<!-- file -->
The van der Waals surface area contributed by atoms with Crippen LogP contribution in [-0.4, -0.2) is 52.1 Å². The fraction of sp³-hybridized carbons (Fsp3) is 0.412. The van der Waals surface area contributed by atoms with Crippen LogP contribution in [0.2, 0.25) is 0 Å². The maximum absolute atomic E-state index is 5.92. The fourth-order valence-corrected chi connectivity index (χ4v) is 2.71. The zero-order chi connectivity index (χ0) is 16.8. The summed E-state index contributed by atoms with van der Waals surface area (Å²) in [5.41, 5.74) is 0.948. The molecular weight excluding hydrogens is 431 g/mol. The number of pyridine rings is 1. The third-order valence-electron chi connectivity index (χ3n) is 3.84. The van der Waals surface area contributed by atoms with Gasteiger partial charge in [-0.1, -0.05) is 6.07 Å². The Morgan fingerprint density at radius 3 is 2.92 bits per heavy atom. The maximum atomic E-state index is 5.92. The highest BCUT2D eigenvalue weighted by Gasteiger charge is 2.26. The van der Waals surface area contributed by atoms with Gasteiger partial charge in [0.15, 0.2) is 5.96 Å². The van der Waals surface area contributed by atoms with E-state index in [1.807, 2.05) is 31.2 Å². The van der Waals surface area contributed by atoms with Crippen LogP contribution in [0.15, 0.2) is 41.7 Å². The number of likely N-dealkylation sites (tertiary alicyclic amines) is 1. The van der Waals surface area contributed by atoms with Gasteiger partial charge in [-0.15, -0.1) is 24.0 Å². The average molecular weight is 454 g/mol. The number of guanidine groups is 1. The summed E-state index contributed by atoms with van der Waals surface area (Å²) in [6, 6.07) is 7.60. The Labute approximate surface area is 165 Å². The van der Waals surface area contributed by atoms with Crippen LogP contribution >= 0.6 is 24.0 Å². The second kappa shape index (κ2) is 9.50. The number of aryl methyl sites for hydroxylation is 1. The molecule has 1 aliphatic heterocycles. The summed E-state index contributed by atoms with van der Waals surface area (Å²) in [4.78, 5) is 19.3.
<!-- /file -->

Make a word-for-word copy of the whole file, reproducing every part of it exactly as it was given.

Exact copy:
The van der Waals surface area contributed by atoms with Crippen LogP contribution in [-0.4, -0.2) is 52.1 Å². The fraction of sp³-hybridized carbons (Fsp3) is 0.412. The van der Waals surface area contributed by atoms with Crippen LogP contribution in [0.2, 0.25) is 0 Å². The maximum absolute atomic E-state index is 5.92. The fourth-order valence-corrected chi connectivity index (χ4v) is 2.71. The zero-order chi connectivity index (χ0) is 16.8. The summed E-state index contributed by atoms with van der Waals surface area (Å²) in [5.41, 5.74) is 0.948. The molecular weight excluding hydrogens is 431 g/mol. The number of pyridine rings is 1. The third-order valence-electron chi connectivity index (χ3n) is 3.84. The van der Waals surface area contributed by atoms with Gasteiger partial charge in [-0.1, -0.05) is 6.07 Å². The Morgan fingerprint density at radius 3 is 2.92 bits per heavy atom. The maximum atomic E-state index is 5.92. The highest BCUT2D eigenvalue weighted by Gasteiger charge is 2.26. The van der Waals surface area contributed by atoms with Gasteiger partial charge in [0.15, 0.2) is 5.96 Å². The van der Waals surface area contributed by atoms with E-state index in [1.807, 2.05) is 31.2 Å². The van der Waals surface area contributed by atoms with Crippen LogP contribution in [0.15, 0.2) is 41.7 Å². The number of likely N-dealkylation sites (tertiary alicyclic amines) is 1. The van der Waals surface area contributed by atoms with Gasteiger partial charge in [-0.15, -0.1) is 24.0 Å². The average molecular weight is 454 g/mol. The number of guanidine groups is 1. The summed E-state index contributed by atoms with van der Waals surface area (Å²) in [6, 6.07) is 7.60. The Labute approximate surface area is 165 Å². The van der Waals surface area contributed by atoms with Crippen LogP contribution >= 0.6 is 24.0 Å². The second kappa shape index (κ2) is 9.50. The number of aryl methyl sites for hydroxylation is 1. The molecule has 1 aliphatic heterocycles. The summed E-state index contributed by atoms with van der Waals surface area (Å²) in [4.78, 5) is 19.3.